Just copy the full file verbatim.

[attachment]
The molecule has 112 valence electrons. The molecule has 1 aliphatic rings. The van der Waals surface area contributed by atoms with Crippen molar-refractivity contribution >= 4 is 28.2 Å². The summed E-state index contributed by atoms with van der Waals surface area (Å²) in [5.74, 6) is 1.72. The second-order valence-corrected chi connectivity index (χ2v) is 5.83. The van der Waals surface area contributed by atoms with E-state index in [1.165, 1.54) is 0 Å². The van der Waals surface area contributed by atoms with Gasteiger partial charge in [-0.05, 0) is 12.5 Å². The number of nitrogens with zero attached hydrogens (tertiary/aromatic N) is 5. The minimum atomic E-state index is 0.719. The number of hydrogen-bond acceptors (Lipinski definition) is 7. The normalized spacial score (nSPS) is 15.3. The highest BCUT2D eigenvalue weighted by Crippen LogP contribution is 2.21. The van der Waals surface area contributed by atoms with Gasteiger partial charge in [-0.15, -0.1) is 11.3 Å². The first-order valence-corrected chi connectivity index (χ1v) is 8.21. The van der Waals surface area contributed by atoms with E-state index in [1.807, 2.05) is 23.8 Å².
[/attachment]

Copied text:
The molecule has 112 valence electrons. The molecule has 1 aliphatic rings. The van der Waals surface area contributed by atoms with Crippen molar-refractivity contribution >= 4 is 28.2 Å². The summed E-state index contributed by atoms with van der Waals surface area (Å²) in [5.74, 6) is 1.72. The second-order valence-corrected chi connectivity index (χ2v) is 5.83. The van der Waals surface area contributed by atoms with E-state index in [1.165, 1.54) is 0 Å². The van der Waals surface area contributed by atoms with Gasteiger partial charge in [-0.05, 0) is 12.5 Å². The number of nitrogens with zero attached hydrogens (tertiary/aromatic N) is 5. The minimum atomic E-state index is 0.719. The number of hydrogen-bond acceptors (Lipinski definition) is 7. The normalized spacial score (nSPS) is 15.3. The highest BCUT2D eigenvalue weighted by Crippen LogP contribution is 2.21. The van der Waals surface area contributed by atoms with Gasteiger partial charge in [-0.15, -0.1) is 11.3 Å². The first-order valence-corrected chi connectivity index (χ1v) is 8.21. The van der Waals surface area contributed by atoms with E-state index in [1.807, 2.05) is 23.8 Å².